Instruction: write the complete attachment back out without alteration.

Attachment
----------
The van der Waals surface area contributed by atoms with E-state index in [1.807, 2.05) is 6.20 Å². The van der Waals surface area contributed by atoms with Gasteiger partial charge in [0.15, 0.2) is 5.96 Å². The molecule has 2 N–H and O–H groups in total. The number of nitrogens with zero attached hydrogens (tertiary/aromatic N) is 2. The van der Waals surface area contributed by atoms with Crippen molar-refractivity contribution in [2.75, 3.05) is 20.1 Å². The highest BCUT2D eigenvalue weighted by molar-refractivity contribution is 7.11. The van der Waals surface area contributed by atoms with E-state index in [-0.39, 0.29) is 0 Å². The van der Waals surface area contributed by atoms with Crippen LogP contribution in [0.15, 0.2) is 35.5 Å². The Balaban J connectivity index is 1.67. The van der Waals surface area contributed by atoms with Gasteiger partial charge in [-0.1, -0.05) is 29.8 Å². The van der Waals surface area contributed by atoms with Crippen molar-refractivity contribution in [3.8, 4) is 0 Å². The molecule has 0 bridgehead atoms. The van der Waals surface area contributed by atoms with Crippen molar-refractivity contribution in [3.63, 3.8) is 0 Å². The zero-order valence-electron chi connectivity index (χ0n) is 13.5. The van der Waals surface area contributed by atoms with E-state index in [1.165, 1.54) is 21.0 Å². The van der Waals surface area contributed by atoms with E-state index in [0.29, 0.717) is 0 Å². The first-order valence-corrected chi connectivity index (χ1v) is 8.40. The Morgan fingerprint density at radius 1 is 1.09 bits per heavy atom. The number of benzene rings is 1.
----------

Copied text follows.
The van der Waals surface area contributed by atoms with E-state index in [1.807, 2.05) is 6.20 Å². The van der Waals surface area contributed by atoms with Gasteiger partial charge in [0.15, 0.2) is 5.96 Å². The molecule has 2 N–H and O–H groups in total. The number of nitrogens with zero attached hydrogens (tertiary/aromatic N) is 2. The van der Waals surface area contributed by atoms with Crippen molar-refractivity contribution in [2.75, 3.05) is 20.1 Å². The highest BCUT2D eigenvalue weighted by molar-refractivity contribution is 7.11. The van der Waals surface area contributed by atoms with E-state index in [-0.39, 0.29) is 0 Å². The van der Waals surface area contributed by atoms with Crippen LogP contribution in [0.15, 0.2) is 35.5 Å². The Balaban J connectivity index is 1.67. The van der Waals surface area contributed by atoms with Gasteiger partial charge in [-0.1, -0.05) is 29.8 Å². The van der Waals surface area contributed by atoms with Crippen molar-refractivity contribution in [3.8, 4) is 0 Å². The molecule has 0 bridgehead atoms. The van der Waals surface area contributed by atoms with Crippen molar-refractivity contribution in [3.63, 3.8) is 0 Å². The zero-order valence-electron chi connectivity index (χ0n) is 13.5. The van der Waals surface area contributed by atoms with E-state index in [1.165, 1.54) is 21.0 Å². The van der Waals surface area contributed by atoms with E-state index in [0.29, 0.717) is 0 Å². The first-order valence-corrected chi connectivity index (χ1v) is 8.40. The Morgan fingerprint density at radius 1 is 1.09 bits per heavy atom. The number of benzene rings is 1.